If you want to break a high-speed record, Bonneville is the place to be. Many a record has been smashed on the legendary salt flats in the US state of Utah. The Bonneville Speed Week is the logical choice – a 1964 Mini, perhaps not so. While the 970S boasts an iconic design, the aerodynamics of the legendary shape hinder any attempts to improve the car’s top speed. This can be particularly troublesome when the goal is to raise the bar for cars with engines with a capacity of less than 1,000 cc. Despite this, it could not have been an easier decision for a team from Nelson, New Zealand.
“I will only believe that we have broken the record when I see it in black and white,” said Mike Wilson after the first of two prescribed record attempts, from which the average was to be calculated. The printout ultimately showed 236 km/h – 26 more than the existing record. This figure was later to be revised to 251 km/h.
What nowadays can easily be achieved in modern sports cars on the world’s motorways was the result of two years of hard work for Wilson’s team of Kiwis. The team generated 100,000 dollars of sponsorship money in order to make the record attempt a reality. On top of that came all the meticulous, detailed engineering. Despite all the preparations and best-laid plans, the extreme heat in Utah caused problems for the 1,000 cc engine, which could only be solved with the assistance of local engineers – just in time for the legendary runs.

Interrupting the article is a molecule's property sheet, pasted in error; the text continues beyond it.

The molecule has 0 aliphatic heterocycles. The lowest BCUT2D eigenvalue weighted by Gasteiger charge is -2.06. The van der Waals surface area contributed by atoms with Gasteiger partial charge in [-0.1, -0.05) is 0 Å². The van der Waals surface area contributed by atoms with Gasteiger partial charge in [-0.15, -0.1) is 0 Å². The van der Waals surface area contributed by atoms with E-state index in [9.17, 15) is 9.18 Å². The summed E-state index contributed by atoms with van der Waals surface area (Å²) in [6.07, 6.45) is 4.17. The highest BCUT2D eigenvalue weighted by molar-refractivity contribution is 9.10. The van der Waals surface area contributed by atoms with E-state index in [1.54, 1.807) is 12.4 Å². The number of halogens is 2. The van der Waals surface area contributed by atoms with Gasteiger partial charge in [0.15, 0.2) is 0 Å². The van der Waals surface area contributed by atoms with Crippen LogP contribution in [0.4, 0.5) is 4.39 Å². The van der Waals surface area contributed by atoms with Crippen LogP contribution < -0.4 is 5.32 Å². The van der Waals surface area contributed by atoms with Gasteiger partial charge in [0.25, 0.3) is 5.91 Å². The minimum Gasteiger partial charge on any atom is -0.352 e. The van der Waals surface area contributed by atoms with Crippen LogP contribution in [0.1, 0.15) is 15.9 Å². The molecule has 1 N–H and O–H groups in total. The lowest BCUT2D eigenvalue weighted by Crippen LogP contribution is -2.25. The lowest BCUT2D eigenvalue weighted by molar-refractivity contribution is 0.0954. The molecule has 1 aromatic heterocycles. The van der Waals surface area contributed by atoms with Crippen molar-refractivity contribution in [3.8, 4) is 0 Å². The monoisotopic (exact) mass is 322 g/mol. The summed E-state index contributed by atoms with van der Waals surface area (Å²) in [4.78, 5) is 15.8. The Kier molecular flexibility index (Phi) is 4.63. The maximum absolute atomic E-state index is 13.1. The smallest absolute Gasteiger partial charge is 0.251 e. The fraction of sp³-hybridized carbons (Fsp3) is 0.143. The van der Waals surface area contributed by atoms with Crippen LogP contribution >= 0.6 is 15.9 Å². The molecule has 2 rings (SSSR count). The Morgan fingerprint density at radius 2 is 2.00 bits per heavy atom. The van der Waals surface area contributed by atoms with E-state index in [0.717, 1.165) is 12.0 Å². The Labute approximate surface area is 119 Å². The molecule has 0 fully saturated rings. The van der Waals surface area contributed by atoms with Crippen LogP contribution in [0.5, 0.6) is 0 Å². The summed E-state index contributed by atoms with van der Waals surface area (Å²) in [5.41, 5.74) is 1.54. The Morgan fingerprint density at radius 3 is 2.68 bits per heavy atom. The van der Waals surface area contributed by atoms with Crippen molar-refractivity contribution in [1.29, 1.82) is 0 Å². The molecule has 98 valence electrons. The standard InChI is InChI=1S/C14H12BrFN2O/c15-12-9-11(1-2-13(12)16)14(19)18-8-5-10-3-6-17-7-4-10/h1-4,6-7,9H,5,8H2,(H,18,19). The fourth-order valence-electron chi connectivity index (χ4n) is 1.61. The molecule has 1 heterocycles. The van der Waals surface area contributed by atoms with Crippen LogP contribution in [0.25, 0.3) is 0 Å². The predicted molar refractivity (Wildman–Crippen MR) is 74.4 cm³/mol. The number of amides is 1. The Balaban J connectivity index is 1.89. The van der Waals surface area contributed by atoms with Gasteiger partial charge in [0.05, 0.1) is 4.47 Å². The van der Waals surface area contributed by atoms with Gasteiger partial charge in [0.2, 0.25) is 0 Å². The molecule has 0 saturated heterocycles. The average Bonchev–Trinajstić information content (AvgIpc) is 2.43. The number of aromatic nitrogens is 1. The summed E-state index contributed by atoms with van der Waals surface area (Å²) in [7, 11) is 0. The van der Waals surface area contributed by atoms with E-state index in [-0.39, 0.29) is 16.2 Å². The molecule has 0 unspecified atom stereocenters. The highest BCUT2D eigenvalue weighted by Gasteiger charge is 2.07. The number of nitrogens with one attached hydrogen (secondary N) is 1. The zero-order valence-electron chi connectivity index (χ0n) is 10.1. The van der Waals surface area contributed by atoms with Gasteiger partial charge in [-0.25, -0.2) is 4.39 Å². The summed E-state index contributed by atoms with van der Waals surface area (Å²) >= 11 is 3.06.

The 1964 Mini was driven by Nelson Hartley, brother of Formula driver Brendon Hartley. The problem with such a compact car is that the wheel base and track are hardly ideal for driving in a straight line at an average speed of 251 km/h. “This Mini was not designed to travel at more than 120 km/h,” said a grinning Hartley. “It starts getting serious at 240 to 250 km/h, when the car really starts moving from side to side."
The names Wilson and Hartley, and those of the other team members, now stand proudly in the record book at the Bonneville Speed Week. For ever? The legitimate successors to Burt Munro, who set speed records in an Indian Scout, are turning their attention to new projects. Maybe we will see the return of an iconic Mini at the “Race to the Clouds” at the legendary Pikes Peak …
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